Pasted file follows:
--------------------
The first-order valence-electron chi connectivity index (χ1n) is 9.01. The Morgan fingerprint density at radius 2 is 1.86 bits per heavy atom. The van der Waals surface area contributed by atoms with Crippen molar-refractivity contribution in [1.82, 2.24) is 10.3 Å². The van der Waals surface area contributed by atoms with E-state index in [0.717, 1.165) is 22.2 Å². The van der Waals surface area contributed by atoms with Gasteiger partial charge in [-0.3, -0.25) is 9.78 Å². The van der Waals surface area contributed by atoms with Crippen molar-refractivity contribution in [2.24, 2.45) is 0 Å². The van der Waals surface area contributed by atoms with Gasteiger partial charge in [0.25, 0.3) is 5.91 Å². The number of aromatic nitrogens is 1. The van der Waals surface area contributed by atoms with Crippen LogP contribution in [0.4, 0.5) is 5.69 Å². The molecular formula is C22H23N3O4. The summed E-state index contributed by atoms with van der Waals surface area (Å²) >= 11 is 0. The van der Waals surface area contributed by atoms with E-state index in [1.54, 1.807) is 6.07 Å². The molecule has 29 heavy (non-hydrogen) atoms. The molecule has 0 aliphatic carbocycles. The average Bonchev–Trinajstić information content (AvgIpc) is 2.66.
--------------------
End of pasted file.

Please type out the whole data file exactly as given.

The first-order valence-electron chi connectivity index (χ1n) is 9.01. The Morgan fingerprint density at radius 2 is 1.86 bits per heavy atom. The van der Waals surface area contributed by atoms with Crippen molar-refractivity contribution in [1.82, 2.24) is 10.3 Å². The van der Waals surface area contributed by atoms with E-state index in [0.717, 1.165) is 22.2 Å². The van der Waals surface area contributed by atoms with Gasteiger partial charge in [-0.3, -0.25) is 9.78 Å². The van der Waals surface area contributed by atoms with Crippen molar-refractivity contribution in [2.24, 2.45) is 0 Å². The van der Waals surface area contributed by atoms with Gasteiger partial charge in [0.25, 0.3) is 5.91 Å². The number of aromatic nitrogens is 1. The van der Waals surface area contributed by atoms with Crippen LogP contribution in [0.4, 0.5) is 5.69 Å². The molecular formula is C22H23N3O4. The summed E-state index contributed by atoms with van der Waals surface area (Å²) >= 11 is 0. The van der Waals surface area contributed by atoms with E-state index in [1.54, 1.807) is 6.07 Å². The molecule has 29 heavy (non-hydrogen) atoms. The molecule has 0 aliphatic carbocycles. The average Bonchev–Trinajstić information content (AvgIpc) is 2.66.